Written by Hajir Almahdi
When Libyan youth from across the country gathered to compete in the first robotics championship hosted by Hexa Connection, it’s clear that something has captured their interest in the matter. But it is about more than just having a foundational knowledge of engineering and robotics, where the games are designed to specifically encourage participants to think critically, synthesize information and sharpen their teamwork and communication skills. The National Robotics Championship (NRC) is a national competition for youth aging from 16 to 30 years old, its goal to engage participants in the fields of science, technology, engineering, and math (STEM). The teams are expected to devise creative solutions to difficult problems, work as a team, learn sportsmanship, communicate effectively, and most importantly build leadership skills.
Much of the economic and social progress of the past few centuries have been due to technology. Technology has been central to both economic growth and many elements of social welfare, Libya’s current degrading economic scene has diverted Libyans’ attention to the change technology can bring and the opportunities it can create.
Hexa Connection, the organizers of the NRC participated as judges in the Arab Robotics Association Competition that took place in Jordan with the apparent absence of Libyan participation. Ever since hosting a local competition has been up in the air. Since 2016, Hexa has been toying around with the idea of hosting robotics championship in Libya, on the local scale. Hexa spent a lot of time searching for sponsors to visualize their dream, until finally this year, they got the sponsorship of Tatweer Research and Libya Institute for Advanced Studies to organize the first national robotics competition.
The team was skeptical about the interest that competition harness in Libya, for different reasons, they assumed lack of general interest and knowledge in the field of robotics and artificial intelligence (AI). In addition, they anticipated that high school students have minimum exposure to such fields. Workshops prior the championship were held in educational institutions to raise public attention in various cities, Misrata, Benghazi, Houn, Tripoli and Sebha.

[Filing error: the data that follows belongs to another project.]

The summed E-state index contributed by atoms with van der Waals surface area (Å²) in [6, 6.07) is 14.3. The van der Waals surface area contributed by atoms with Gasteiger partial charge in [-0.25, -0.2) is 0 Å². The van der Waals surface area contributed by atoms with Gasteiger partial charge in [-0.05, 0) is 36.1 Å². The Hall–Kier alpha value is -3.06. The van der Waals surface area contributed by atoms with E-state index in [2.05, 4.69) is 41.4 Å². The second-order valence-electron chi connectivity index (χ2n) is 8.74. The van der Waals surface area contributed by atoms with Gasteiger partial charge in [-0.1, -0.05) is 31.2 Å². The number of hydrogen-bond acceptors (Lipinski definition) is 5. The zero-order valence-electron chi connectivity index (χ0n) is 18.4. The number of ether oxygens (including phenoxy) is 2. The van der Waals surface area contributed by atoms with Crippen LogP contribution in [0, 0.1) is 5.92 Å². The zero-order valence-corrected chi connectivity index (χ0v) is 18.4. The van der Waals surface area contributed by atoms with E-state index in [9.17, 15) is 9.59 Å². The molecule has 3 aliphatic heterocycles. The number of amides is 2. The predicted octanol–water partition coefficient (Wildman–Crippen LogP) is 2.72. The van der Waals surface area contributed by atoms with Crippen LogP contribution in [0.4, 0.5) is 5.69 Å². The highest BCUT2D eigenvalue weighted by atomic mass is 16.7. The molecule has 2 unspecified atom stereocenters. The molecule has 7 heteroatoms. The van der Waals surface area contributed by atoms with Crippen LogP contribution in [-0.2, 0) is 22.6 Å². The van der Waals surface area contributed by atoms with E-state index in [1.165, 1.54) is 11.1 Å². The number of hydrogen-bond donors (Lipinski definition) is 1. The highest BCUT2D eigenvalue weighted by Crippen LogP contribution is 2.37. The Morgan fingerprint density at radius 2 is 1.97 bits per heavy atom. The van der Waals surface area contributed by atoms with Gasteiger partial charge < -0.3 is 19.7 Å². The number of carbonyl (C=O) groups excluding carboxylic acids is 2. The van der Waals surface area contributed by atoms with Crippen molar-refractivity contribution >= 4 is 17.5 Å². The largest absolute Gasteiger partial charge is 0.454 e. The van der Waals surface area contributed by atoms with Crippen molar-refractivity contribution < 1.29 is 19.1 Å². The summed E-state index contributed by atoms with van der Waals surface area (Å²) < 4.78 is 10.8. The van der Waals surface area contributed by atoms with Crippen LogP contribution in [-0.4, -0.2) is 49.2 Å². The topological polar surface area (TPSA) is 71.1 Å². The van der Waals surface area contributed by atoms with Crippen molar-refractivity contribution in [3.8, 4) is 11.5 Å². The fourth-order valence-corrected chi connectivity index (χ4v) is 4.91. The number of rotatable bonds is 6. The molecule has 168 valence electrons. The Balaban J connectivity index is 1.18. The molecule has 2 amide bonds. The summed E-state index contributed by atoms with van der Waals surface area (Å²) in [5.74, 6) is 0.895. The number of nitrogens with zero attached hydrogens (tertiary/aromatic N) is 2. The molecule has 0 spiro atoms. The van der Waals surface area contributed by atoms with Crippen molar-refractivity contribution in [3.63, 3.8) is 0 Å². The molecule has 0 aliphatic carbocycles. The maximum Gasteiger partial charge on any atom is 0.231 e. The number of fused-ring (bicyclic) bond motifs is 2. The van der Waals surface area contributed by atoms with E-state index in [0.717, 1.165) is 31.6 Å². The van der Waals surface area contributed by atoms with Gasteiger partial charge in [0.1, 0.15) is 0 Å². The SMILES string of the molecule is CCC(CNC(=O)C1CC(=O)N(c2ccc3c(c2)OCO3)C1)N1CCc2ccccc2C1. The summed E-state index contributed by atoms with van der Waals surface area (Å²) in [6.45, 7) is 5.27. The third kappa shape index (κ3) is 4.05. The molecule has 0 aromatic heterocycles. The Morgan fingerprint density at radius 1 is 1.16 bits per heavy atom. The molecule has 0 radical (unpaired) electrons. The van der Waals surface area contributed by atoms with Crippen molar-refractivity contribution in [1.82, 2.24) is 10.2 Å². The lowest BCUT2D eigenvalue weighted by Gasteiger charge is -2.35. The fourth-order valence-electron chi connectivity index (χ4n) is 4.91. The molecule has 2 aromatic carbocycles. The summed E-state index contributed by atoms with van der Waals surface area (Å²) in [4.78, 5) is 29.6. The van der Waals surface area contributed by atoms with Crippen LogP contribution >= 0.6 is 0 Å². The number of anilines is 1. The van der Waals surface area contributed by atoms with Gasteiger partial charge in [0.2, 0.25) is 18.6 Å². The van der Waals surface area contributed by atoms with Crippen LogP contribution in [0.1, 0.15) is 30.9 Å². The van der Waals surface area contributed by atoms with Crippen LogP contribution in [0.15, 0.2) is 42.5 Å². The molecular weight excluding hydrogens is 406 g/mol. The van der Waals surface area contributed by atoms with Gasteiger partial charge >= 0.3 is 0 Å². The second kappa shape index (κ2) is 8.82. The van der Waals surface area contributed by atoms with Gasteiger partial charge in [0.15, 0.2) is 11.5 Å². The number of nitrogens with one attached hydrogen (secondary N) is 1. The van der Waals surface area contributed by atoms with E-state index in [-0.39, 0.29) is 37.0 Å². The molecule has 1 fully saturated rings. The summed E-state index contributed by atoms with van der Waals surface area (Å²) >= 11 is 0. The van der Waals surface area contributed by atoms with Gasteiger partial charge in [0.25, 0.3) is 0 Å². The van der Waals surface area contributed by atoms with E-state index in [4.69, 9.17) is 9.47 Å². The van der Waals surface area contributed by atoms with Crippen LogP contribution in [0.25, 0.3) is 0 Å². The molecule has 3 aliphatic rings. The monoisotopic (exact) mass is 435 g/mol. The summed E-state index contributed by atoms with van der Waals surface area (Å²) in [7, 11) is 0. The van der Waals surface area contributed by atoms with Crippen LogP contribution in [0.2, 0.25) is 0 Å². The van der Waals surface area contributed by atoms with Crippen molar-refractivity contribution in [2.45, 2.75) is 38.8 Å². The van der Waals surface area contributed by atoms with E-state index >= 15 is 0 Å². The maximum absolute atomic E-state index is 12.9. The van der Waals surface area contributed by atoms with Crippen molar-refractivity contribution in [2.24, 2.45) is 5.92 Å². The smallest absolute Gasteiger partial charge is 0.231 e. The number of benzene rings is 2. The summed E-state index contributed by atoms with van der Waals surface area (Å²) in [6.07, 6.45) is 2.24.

The organizers anticipated that 25 teams might apply maximum and that would be an optimistic figure. To their surprise, the competition has sparked interest of different segments of youth, where they had to change the minimum age of participation from 16 to 13 just to give everyone who had applied a chance in participating. More than 55 teams participated in the NRC, each team consisting of two to three people, with an overall of 150 participants. The teams ranged from middle school students, to high school seniors and university graduates. Either advanced competitors or first-timers robot designers, all came with the same goal — to win.
The competition is comprised of three separate categories – Sumo Wrestling competition, Ball Collecting competition and Tracking Robot competition. Participants must build an intelligent robot that recognizes, makes decisions, and moves on its own without continuous human guidance. The Sumo Wrestling competition was the most popular among the participants. The concept is simple, you have two robots competing in an arena, the first to push the other outside the circle is the winner. Easy as it sounds, it’s technically tricky to realize.
Wesam Salem, the NRC Communication Officer said when asked about the effect he witnessed during the competition, it baffled him how in a short time the contestants had demonstrated great talent in designing their robots in addition to witnessing them adjusting and modifying their designs on the ground according to the changing circumstances of the game.
In addition to rewarding prizes, the winners landed internships in different organizations for further developments. Wesam concluded “In Libya, participants might not have as much expertise right now, but they can get used to the competition and really start building on that so by few years’ time, we’ll have more experiences and familiarity with robotics and artificial intelligence. Participating in the competition, they’ve already come up with new ways to improve their designs. It’s about dealing with new, complicated problems.”
These competitions bring attention to youth talents and capabilities, with the increasing focus on technology industry, there is always a need for engineers, scientists and other technically-minded individuals to lead the way to innovation. Robotics competition serve as a great method to show STEM education and encourages important skills like project-based organization (small scale projects), teamwork and communication, and that will sculpt talent and grow careers in the industry.